This article is written for nurses, psychologists, child protection workers, social workers, journalists, counsellors, therapists…
A word from Deb
Good Health Magazine pets feature and celebrating Billie’s life
Its just gone four weeks since I lost Billie out of my life. Part of me still can’t believe I won’t see that sweet face ever again. The feeling of intense grief has at times been overwhelming.
I am constantly reminded of her by the fact that she was with me 90% of the time and every part of my daily routine was shaped by her presence.
It was always going to be a hard to read The Good Health Magazine knowing it was coming out this month. Billie and I have been featured together in many different stories over the years, and I was always amused to see her so comfortable in front of a camera, knowing where to look on cue. I always joked that I taught her everything she knew!
The story this month was about pets and the wisdom they give us and the unexpected benefits you receive by having unconditional love in your life through these beautiful creatures. It takes my breath away to read the words I wrote just six short weeks ago.
As I sit here looking at her gorgeous image, and how happy we were together, it highlights the tremendous gift of love that we shared. I was incredibly lucky to have her in my life and I will miss her every single day. My beautiful, funny, clever, irreplaceable Billie Hutton.
Below is an extract of the article that appears in Good Health Magazine this month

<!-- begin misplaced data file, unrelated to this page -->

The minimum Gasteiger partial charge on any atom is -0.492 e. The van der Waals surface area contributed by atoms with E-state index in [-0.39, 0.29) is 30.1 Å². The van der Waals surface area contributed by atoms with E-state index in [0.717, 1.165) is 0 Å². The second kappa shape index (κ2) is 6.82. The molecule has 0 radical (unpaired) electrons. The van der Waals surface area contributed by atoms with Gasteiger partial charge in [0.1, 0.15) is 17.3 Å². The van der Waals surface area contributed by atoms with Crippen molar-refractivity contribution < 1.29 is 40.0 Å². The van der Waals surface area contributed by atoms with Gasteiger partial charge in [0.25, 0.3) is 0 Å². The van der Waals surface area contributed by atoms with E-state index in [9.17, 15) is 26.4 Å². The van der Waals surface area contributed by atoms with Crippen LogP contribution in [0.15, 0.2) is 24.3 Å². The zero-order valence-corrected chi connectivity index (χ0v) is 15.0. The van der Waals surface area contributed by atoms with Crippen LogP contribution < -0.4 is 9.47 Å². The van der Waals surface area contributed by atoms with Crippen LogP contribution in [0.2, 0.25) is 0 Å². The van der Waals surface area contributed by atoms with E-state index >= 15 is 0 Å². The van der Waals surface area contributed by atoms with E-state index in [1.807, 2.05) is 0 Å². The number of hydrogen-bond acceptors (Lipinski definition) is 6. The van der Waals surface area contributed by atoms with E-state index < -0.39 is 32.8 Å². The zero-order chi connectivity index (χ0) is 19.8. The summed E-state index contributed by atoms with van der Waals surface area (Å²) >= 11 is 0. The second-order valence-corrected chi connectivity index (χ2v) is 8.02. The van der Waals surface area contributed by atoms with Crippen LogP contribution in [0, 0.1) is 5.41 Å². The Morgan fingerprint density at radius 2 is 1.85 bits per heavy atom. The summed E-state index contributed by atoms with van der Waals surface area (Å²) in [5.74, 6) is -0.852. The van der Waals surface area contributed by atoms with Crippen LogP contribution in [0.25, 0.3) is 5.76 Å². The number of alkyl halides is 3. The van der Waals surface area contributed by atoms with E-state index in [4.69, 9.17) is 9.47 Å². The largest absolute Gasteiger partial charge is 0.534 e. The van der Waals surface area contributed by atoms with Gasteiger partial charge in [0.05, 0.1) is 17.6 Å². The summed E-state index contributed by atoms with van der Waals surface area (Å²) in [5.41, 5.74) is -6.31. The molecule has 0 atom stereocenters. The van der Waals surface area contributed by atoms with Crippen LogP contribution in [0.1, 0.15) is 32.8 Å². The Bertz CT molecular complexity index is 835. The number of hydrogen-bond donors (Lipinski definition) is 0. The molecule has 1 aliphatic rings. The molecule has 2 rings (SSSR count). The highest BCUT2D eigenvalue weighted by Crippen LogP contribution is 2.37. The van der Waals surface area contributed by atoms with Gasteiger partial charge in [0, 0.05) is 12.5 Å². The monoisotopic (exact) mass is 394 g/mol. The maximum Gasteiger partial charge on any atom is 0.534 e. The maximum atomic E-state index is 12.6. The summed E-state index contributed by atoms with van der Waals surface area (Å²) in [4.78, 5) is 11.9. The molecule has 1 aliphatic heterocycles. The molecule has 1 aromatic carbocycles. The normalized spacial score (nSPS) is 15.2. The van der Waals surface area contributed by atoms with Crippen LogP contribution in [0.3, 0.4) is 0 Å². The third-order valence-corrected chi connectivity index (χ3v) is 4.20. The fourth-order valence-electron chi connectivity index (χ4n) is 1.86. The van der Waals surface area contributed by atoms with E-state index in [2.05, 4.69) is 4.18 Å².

When they enter our lives a pet becomes a companion, a friend, and for some, a soul mate.
But beneath their playful antics and loving gaze, a pet’s wisdom can offer something more – they can teach us about ourselves, provide new perspectives and show us how to live more selflessly and joyfully.
Here, Deborah Hutton, along with Katrina Warren, reveal the lessons their pets have taught them.
Deborah Hutton reflecting on her late Bichon Frise/Shih Tzu Billie, 9
I got Billie nine years ago during a very tough time in my life – my brother Rod had died and I was emotionally wrecked. I don’t have kids but if I’d had a daughter I would have called her Billie.
Because I’m not a mum and both my brothers have died, I’m like an only child and can become self-focused. Billie reminded me there’s more to life than ‘me’, and my love for her reminds me that I have a lot of energy and love to give to others.
Going on walks with her opened me up to conversations with strangers and I think there are friendships that start just by having a dog.When I was at work, Billie has a calming energy.
If I was on the computer for hours she would give me a passive-aggressive stare that reminded me to take a break and turn my attention to her. She taught me to stop and breathe when I needed it most.